Chores Can Give You a Good Workout

Routine activities can tone and strengthen

WEDNESDAY, Nov. 27, 2002 (HealthDayNews) -- If you're one of the many Americans who has trouble finding the time to work out, salvation may be as close as the broom in your closet.

According to the American Academy of Physical Medicine and Rehabilitation, ordinary household chores can be turned into stretching, toning and strengthening exercises. Called "functional fitness," these exercises can increase flexibility, strengthen muscles and minimize injuries and back problems. And they're more practical than lifting weights or using gym equipment, the academy says.

"What we try to do is make the exercise program simulate what a person actually does in his life, in order to make it functional," says Dr. Joel Press, a physiatrist at the Center for Spine, Sports & Occupational Rehabilitation of Chicago. "We create exercises that look like your daily activities."

Press designed the program, and the activities can be as simple as balancing on one leg while you brush your teeth or sweeping the kitchen floor with deliberate strokes. Here are some examples of the recommended exercises:

  • Laundry Toss: Stand about 10 to 15 feet away from the washing machine with the laundry basket about waist high on your left side and the washing machine on your right. Pick up pieces of the dirty laundry and, while turning at the hips, pitch the laundry into the open washer. This exercise can strengthen abdominal, lower back and hip muscles.
  • Unload and Lift: As you remove dishes from the dishwasher, turn your body from side to side so your torso twists while you reach to put the clean dishes away. Press recommends putting away one dish or piece of silverware at a time for maximum stretching.
  • Rake and Twist: Whether you're raking leaves or sweeping, take long, steady strokes, turning at your hips as you rake or sweep toward your body. Make sure you do this exercise sweeping both from left to right and from right to left.
  • Standing Side Stretch: Grab the nearest weighty object, whether it be a carton of milk or a briefcase, and hold it in one hand while standing up straight with your feet slightly more than a shoulder's width apart. Then slowly bend at the waist straight to the side, lowering the hand with the weighted object down your side as far as it will go and holding it for a count of 15 or 20. Repeat on the other side.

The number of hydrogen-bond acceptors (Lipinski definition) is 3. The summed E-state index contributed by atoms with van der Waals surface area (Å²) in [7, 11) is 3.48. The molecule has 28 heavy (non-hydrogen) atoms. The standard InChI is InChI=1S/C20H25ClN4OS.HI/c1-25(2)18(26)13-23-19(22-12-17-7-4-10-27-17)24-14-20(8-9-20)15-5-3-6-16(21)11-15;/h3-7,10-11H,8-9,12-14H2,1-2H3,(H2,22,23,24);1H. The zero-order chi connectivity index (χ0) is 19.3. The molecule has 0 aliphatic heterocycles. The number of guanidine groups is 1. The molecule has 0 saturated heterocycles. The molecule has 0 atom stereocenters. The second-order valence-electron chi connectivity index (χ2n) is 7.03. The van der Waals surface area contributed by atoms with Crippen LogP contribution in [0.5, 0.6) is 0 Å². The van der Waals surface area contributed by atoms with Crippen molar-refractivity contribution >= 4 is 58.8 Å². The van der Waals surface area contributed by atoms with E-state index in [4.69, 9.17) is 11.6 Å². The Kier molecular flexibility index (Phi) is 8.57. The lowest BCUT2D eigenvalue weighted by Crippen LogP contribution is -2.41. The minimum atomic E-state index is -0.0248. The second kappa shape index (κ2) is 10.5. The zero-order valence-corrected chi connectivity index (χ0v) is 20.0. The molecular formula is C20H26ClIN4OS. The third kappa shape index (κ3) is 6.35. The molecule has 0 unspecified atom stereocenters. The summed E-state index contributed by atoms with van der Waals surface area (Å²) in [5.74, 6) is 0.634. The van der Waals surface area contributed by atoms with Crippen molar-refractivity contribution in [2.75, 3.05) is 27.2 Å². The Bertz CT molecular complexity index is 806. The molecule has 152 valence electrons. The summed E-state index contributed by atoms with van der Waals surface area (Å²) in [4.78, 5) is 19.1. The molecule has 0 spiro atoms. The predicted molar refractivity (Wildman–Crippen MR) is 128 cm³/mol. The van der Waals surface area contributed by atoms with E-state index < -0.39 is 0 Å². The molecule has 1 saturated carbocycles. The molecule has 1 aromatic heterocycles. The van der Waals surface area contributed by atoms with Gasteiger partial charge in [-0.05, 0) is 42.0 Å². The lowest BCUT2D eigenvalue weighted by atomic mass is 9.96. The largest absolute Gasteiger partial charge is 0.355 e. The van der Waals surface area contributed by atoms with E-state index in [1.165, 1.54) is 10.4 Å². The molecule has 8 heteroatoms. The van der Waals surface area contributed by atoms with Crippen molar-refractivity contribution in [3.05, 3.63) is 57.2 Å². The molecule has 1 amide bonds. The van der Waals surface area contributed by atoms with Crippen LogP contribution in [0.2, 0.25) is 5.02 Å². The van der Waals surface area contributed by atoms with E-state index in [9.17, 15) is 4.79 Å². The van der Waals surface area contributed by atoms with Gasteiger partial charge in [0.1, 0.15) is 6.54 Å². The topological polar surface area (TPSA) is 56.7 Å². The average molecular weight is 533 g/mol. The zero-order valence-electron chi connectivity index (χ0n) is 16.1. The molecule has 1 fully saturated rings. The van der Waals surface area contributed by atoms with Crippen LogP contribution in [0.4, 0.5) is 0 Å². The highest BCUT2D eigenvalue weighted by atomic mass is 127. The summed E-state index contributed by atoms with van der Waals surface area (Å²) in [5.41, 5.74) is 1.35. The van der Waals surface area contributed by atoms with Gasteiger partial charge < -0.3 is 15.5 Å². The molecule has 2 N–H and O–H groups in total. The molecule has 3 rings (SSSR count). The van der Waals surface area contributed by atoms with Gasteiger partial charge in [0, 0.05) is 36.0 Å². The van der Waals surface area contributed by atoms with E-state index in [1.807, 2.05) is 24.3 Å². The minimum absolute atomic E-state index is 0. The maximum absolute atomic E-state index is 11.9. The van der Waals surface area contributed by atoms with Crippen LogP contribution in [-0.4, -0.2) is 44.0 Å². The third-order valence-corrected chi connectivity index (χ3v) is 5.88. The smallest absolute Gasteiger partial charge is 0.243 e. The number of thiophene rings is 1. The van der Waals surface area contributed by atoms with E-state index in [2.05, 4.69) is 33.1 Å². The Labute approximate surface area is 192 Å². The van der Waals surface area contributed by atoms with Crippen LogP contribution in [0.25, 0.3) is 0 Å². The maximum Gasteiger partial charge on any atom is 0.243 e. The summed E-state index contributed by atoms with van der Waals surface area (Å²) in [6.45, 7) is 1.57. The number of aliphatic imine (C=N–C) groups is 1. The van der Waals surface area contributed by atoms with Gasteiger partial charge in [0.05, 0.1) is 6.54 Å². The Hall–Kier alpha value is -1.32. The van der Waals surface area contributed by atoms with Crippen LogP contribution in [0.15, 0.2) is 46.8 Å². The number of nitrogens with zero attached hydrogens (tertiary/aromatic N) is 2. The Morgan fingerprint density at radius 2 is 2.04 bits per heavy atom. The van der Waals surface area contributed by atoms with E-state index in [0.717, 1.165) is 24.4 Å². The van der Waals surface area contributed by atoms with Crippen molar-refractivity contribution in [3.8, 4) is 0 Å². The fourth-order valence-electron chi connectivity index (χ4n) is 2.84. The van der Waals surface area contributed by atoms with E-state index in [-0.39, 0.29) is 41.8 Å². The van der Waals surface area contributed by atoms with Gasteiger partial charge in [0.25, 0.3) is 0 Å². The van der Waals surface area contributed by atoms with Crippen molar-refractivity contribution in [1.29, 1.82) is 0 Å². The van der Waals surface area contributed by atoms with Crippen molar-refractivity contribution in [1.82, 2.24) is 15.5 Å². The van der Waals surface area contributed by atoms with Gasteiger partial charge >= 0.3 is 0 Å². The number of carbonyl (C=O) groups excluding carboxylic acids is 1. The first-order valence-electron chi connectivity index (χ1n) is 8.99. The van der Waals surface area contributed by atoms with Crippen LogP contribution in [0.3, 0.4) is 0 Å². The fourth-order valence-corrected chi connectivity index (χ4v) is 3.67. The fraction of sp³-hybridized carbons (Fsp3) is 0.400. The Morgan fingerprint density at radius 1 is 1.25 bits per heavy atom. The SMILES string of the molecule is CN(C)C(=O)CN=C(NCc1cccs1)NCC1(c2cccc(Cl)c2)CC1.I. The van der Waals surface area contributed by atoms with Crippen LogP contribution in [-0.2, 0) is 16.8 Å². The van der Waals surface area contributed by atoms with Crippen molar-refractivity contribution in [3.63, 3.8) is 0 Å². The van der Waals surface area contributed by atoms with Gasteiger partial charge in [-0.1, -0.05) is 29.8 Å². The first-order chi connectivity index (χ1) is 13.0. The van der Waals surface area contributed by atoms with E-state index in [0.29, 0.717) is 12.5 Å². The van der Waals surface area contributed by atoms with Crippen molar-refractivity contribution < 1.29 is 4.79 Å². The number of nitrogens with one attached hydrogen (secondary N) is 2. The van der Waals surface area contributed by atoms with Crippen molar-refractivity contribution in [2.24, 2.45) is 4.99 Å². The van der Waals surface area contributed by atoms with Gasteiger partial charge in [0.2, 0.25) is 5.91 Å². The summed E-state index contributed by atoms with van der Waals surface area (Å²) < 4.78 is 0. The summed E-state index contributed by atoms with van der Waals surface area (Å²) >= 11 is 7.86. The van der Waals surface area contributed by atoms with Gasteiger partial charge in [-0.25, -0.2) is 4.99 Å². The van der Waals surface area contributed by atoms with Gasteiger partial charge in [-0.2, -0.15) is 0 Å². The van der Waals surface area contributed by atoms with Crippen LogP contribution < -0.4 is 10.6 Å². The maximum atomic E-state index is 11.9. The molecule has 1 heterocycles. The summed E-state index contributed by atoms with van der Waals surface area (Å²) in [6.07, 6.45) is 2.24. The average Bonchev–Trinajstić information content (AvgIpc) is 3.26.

Physiatrists are medical doctors who specialize in diagnosing and treating acute and chronic pain conditions. They use non-surgical treatments and routinely prescribe therapeutic exercises to treat conditions such as lower back pain, arthritis and osteoporosis.

Press, who works with people who have had surgery as well as those with musculoskeletal problems, says it's particularly important for older people to increase hip and buttock strength. When developing an exercise program for his patients, he abides by three words: keep it simple.

"What I've learned in 20 years of taking care of patients with musculoskeletal problems is that you can't give them a book with 20 back exercises or a two-hour program to follow," he says. "If you can give them three to four exercises that fit into their day, there's more of a chance they're going to do them."

Dr. Richard A. Stein, a professor of clinical medicine at Weill Cornell Medical Center in New York City and a spokesman for the American Heart Association, agrees that patient compliance with long-term exercise programs is usually very small.

And although he doubts people will take the time to toss one piece of laundry at a time into the washing machine, he agrees that heavy housecleaning activities such as mopping and vacuuming can be good aerobic exercise.

"People need to look for the household activities that occur more than once a week and last between 10 and 30 minutes," Stein says. "There needs to be a fair amount of body movement, and it needs to cause you a fair amount of fatigue, as it would with exercise."

What To Do

For more on exercise at home, go to the American Physical Therapy Association or Physical

SOURCES: Joel Press, M.D., physiatrist, Center for Spine, Sports & Occupational Rehabilitation, Chicago; Richard A. Stein, M.D., professor, clinical medicine, Weill Cornell Medical Center, New York City, and spokesman, American Heart Association
Consumer News